Why people comply with COVID-19 social distancing restrictions: Self-interest or duty?

Published date01 December 2020
DOI10.1177/0004865820954484
Date01 December 2020
Article
Why people comply with
COVID-19 social distancing
restrictions: Self-interest
or duty?
Kristina Murphy , Harley Williamson,
Elise Sargeant and Molly McCarthy
Griffith Criminology Institute, Griffith University, Brisbane,
Australia
Abstract
On 11 March 2020 the World Health Organization declared the novel coronavirus outbreak
(COVID-19) a global pandemic. At the time of writing, over 16 million cases of COVID-19
had been confirmed worldwide, and more than 650,000 people had died from the virus.
A priority amongst governments globally is limiting the spread of the virus. In Australia, this
response included mandatory ‘lockdown’ restrictions which limited citizens’ freedom of
movement. This article uses survey data from 1595 Australians to examine compliance
with COVID-19 lockdown restrictions in the early stages of the pandemic. Results revealed
that a substantial number of Australians did not comply fully with the measures. Further,
while self-interest and health concerns motivated compliance, normative concerns regarding
duty to support the authorities dominated compliance decisions. The findings’ implications
for both compliance research and for authorities wanting to nurture voluntary compliance
with public health orders are discussed.
Keywords
Compliance, COVID-19, deterrence, duty, health risk, restrictions, social distancing, trust in
authority
Date received: 25 May 2020; accepted: 5 August 2020
Corresponding author:
Kristina Murphy, Griffith University, 176 Messines Ridge Rd, Mt Gravatt, Brisbane, Queensland 4122, Australia.
Email: t.murphy@griffith.edu.au
Australian & New Zealand Journal of
Criminology
2020, Vol. 53(4) 477–496
!The Author(s) 2020
Article reuse guidelines:
sagepub.com/journals-permissions
DOI: 10.1177/0004865820954484
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Introduction
Australia’s first confirmed case of COVID-19 was reported on 26 January 2020. In the
ensuing weeks, Australia’s cases rapidly increased and authorities moved to contain the
outbreak. On 15 March, acting on the advice of Australia’s Chief Medical Officer,
Prime Minister Scott Morrison announced a series of immediate, mandatory restric-
tions. The restrictions, mostly implemented and enforced by state and territory govern-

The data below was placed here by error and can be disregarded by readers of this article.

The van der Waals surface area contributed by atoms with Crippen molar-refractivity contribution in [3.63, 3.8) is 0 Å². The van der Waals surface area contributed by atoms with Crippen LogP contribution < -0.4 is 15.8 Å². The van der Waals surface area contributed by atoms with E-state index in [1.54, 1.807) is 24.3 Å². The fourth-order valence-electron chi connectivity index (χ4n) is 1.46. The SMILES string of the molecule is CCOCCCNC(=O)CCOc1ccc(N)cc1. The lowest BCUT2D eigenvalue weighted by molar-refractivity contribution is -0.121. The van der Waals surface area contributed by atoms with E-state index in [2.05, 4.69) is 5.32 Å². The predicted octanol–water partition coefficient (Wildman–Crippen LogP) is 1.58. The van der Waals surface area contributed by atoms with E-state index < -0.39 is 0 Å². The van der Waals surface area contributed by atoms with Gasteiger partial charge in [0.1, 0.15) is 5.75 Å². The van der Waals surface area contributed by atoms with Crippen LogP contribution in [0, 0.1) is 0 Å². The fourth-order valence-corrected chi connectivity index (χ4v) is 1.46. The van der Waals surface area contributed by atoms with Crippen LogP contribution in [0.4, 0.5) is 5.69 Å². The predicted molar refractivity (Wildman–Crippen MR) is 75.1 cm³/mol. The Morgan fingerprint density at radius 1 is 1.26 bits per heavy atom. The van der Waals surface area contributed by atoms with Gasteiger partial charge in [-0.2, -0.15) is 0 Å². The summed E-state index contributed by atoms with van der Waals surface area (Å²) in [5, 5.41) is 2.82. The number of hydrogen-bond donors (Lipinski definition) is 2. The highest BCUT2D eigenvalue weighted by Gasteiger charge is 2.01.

ments, limited public gatherings and freedom of movement. Border restrictions were
introduced, and many businesses, schools and universities closed. Only four reasons for
leaving one’s house were allowable: travelling to and from medical appointments or
work, shopping for ‘essential’ supplies, and exercise. People were also forbidden from
socialising with friends or family. ‘Social distancing’ became a new household term, and
people were directed to keep physical distance from others if they had to leave the house.
Naturally, the introduction of mandatory restrictions created enhanced enforcement.
Police were granted powers to issue on-the-spot fines of AUD$1600 to those caught
leaving their home without a legitimate excuse. Depending upon violation severity, fines
could exceed AUD$10,000. Police were also granted powers to arrest non-compliant
individuals, and courts were given powers to imprison non-compliers for up to six
months.
As lockdown restrictions continued into April and May, signs emerged that
Australians had become restless in social isolation and had become complacent in abid-
ing by restrictions. Thousands of infringement notices were issued to those flouting
lockdown restrictions. For example, by 3 May, Queensland Police had issued 1664
fines totalling more than $2 million (Cartwright, 2020), and by 21 May, Victoria
Police had issued more than 5719 fines totalling more than $9.4 million (Zagon,
2020). On May 10, anti-lockdown protests occurred in Melbourne, resulting in 10
arrests.
Australia had early success in controlling the COVID-19 outbreak (approx. 7000
confirmed cases and 100 deaths at the end of the lockdown period). Part of this early
success was due to the willingness of many Australians to comply with lockdown
restrictions. However, ensuring continued and widespread public support for, and com-
pliance with, restrictions that limit personal liberties is a tenuous game. In a country
where citizens expect freedom of movement, long-term restrictions can become increas-
ingly difficult for authorities to maintain.
Our article examines Australians’ compliance with the COVID-19 lockdown restric-
tions in the early stage of the pandemic, and explores the factors that motivated com-
pliance behaviour. The article draws on survey data from 1595 Australians five weeks
after lockdown restrictions began. Before presenting the findings, we review the crimi-
nology and public health literature, identifying factors that motivate peoples’ willingness
to comply with laws and to adopt protective health behaviours during pandemics.
Why do people comply with laws?: A criminology perspective
Criminological research shows that compliance is motivated by instrumental and
normative concerns. Instrumental models of compliance suggest that people are rational
self-interested actors who act to maximise personal benefits and minimise personal
478 Australian & New Zealand Journal of Criminology 53(4)

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